Just eight years ago, people with no college experience held 39 percent of jobs. By January 2016, that share had shrunk to 34 percent. And college graduates rose to 36 percent of the workforce, from 32 percent in December 2007.

The reason: Virtually all the 11.6 million jobs created from 2010 through 2015, as the nation slowly crawled out of recession, went to workers with at least some college experience. Workers with no college experience recovered just 80,000 of the 5.6 million jobs they lost in 2008 and 2009.

The analysis of U.S. Census Bureau data comes in a report from Georgetown University’s Center on Education and the Workforce. It underscores a tectonic shift in the U.S. economy that laid the groundwork for political discontent that has roiled the nation this year.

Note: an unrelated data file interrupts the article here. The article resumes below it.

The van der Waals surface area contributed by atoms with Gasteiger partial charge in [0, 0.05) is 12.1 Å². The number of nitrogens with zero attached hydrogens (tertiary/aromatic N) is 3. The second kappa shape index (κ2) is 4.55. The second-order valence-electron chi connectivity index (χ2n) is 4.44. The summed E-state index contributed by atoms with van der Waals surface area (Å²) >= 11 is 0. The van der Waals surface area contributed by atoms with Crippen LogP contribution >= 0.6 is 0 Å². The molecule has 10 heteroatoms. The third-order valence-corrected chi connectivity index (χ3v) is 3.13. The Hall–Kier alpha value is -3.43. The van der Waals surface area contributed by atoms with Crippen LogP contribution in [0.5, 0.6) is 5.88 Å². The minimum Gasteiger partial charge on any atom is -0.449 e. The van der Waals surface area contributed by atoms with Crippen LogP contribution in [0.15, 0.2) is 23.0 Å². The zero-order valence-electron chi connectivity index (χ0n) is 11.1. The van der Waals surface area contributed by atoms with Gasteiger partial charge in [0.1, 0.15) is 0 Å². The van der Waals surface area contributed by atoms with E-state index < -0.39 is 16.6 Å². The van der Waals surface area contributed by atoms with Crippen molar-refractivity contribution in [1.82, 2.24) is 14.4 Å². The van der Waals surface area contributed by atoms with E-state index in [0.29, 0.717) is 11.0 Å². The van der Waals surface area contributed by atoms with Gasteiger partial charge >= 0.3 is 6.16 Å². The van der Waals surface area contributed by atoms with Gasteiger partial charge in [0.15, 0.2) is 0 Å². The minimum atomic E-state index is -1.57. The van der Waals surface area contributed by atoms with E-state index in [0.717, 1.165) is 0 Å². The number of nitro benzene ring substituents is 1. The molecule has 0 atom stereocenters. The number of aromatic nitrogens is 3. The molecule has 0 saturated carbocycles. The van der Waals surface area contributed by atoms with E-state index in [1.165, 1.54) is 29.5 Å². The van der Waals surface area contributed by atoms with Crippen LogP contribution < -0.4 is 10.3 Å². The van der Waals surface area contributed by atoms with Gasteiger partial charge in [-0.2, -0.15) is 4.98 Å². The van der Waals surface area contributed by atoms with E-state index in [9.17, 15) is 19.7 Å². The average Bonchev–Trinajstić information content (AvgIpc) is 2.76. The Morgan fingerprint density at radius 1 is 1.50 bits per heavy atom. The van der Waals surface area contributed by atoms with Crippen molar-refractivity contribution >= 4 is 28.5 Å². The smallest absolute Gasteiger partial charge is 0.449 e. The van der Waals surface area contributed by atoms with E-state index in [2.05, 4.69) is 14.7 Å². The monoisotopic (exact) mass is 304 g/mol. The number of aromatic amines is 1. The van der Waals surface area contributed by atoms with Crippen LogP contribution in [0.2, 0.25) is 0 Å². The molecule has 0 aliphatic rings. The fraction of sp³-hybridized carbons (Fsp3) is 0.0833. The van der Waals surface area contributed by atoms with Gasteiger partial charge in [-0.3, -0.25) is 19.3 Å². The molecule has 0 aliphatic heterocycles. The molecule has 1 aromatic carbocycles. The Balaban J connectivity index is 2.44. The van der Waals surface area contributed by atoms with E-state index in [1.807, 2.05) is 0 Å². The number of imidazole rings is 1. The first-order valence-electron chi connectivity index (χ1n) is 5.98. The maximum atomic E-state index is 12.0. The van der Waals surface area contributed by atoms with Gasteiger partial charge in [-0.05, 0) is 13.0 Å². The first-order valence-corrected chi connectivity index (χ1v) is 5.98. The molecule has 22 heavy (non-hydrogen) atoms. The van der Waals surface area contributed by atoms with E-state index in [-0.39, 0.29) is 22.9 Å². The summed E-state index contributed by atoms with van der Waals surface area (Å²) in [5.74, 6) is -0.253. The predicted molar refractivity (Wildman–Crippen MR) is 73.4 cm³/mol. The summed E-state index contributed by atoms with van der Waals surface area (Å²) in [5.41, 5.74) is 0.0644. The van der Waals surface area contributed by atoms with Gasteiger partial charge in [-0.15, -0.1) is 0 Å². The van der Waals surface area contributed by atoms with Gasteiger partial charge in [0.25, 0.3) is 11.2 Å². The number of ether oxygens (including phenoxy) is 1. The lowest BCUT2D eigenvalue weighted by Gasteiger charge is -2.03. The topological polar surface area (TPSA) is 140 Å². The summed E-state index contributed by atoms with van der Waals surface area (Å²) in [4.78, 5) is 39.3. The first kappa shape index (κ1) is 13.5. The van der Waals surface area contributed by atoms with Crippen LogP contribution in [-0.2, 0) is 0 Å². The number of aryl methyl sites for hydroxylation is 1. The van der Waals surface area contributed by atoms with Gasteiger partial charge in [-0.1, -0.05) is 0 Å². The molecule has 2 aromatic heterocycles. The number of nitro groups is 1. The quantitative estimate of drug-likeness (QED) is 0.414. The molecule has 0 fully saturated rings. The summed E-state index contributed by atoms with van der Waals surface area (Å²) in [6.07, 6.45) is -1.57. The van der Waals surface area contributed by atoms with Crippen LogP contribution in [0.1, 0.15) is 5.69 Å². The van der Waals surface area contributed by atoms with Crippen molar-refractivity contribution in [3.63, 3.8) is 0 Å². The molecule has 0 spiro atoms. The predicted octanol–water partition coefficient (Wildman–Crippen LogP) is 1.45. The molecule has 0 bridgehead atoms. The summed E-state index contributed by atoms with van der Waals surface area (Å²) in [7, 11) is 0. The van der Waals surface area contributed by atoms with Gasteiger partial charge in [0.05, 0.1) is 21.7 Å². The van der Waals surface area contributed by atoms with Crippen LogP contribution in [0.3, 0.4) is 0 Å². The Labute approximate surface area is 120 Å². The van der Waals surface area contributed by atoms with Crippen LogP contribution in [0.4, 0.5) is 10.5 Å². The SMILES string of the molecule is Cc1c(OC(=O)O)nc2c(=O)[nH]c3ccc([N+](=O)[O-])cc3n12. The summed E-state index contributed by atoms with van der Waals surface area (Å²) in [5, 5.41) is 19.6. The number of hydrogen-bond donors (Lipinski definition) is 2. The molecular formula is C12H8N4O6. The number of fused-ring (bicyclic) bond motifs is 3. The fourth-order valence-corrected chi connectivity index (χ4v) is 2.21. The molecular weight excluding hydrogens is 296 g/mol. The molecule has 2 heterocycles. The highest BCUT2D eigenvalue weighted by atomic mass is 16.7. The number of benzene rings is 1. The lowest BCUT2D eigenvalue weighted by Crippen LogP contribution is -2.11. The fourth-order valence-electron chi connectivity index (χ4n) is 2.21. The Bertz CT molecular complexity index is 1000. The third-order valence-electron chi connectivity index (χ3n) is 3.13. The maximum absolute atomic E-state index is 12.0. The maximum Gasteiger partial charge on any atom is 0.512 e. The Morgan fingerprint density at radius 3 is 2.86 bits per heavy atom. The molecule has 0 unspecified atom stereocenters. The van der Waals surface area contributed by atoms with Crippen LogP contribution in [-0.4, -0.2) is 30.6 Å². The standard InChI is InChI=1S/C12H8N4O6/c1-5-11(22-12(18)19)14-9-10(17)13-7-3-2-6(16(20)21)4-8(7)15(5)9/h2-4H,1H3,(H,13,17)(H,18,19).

“Workers with a high school diploma or less essentially have experienced no job recovery,” write study authors Anthony P. Carnevale, Tamara Jayasundera and Artem Gulish.

If a college degree is essential to success today, a master’s degree may be necessary tomorrow. The study finds that workers with only a bachelor’s degree lost 66,000 jobs in the recession and gained 4.7 million in the recovery. But those with a graduate degree saw no net loss at all during the recession. Instead, they gained 253,000 jobs during the recession and another 3.8 million in the recovery.

Whether from the advance of technology in all industries or the phenomenon of “education inflation,” the economic shift has been building for decades, the study notes.

Growing demand for workers in “high-skill” occupations — including management, health care and technical jobs — across industries is critical to explaining the shift, study authors say. “Low-skill” occupations, such as construction jobs, saw net declines even after six years of recovery.